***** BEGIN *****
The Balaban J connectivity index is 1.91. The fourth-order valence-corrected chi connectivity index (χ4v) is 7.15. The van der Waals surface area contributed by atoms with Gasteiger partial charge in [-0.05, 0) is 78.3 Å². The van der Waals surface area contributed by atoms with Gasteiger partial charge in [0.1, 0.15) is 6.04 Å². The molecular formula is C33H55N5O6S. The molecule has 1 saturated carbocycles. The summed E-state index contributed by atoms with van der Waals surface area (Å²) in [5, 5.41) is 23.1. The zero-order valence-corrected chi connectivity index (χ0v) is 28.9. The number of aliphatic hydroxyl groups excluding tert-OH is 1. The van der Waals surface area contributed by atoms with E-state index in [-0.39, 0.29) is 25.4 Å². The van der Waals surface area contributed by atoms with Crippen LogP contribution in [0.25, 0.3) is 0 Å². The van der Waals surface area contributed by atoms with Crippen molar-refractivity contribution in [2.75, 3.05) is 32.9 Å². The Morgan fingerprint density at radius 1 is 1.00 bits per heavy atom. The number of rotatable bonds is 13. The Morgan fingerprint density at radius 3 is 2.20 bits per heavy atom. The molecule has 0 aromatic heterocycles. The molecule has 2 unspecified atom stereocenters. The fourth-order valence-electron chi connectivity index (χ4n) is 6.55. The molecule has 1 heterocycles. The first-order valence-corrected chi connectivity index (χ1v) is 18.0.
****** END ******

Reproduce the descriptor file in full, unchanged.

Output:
The Balaban J connectivity index is 1.91. The fourth-order valence-corrected chi connectivity index (χ4v) is 7.15. The van der Waals surface area contributed by atoms with Gasteiger partial charge in [-0.05, 0) is 78.3 Å². The van der Waals surface area contributed by atoms with Gasteiger partial charge in [0.1, 0.15) is 6.04 Å². The molecular formula is C33H55N5O6S. The molecule has 1 saturated carbocycles. The summed E-state index contributed by atoms with van der Waals surface area (Å²) in [5, 5.41) is 23.1. The zero-order valence-corrected chi connectivity index (χ0v) is 28.9. The number of aliphatic hydroxyl groups excluding tert-OH is 1. The van der Waals surface area contributed by atoms with E-state index in [-0.39, 0.29) is 25.4 Å². The van der Waals surface area contributed by atoms with Crippen LogP contribution in [0.25, 0.3) is 0 Å². The van der Waals surface area contributed by atoms with Crippen molar-refractivity contribution in [2.75, 3.05) is 32.9 Å². The Morgan fingerprint density at radius 1 is 1.00 bits per heavy atom. The number of rotatable bonds is 13. The Morgan fingerprint density at radius 3 is 2.20 bits per heavy atom. The molecule has 0 aromatic heterocycles. The molecule has 2 unspecified atom stereocenters. The fourth-order valence-electron chi connectivity index (χ4n) is 6.55. The molecule has 1 heterocycles. The first-order valence-corrected chi connectivity index (χ1v) is 18.0.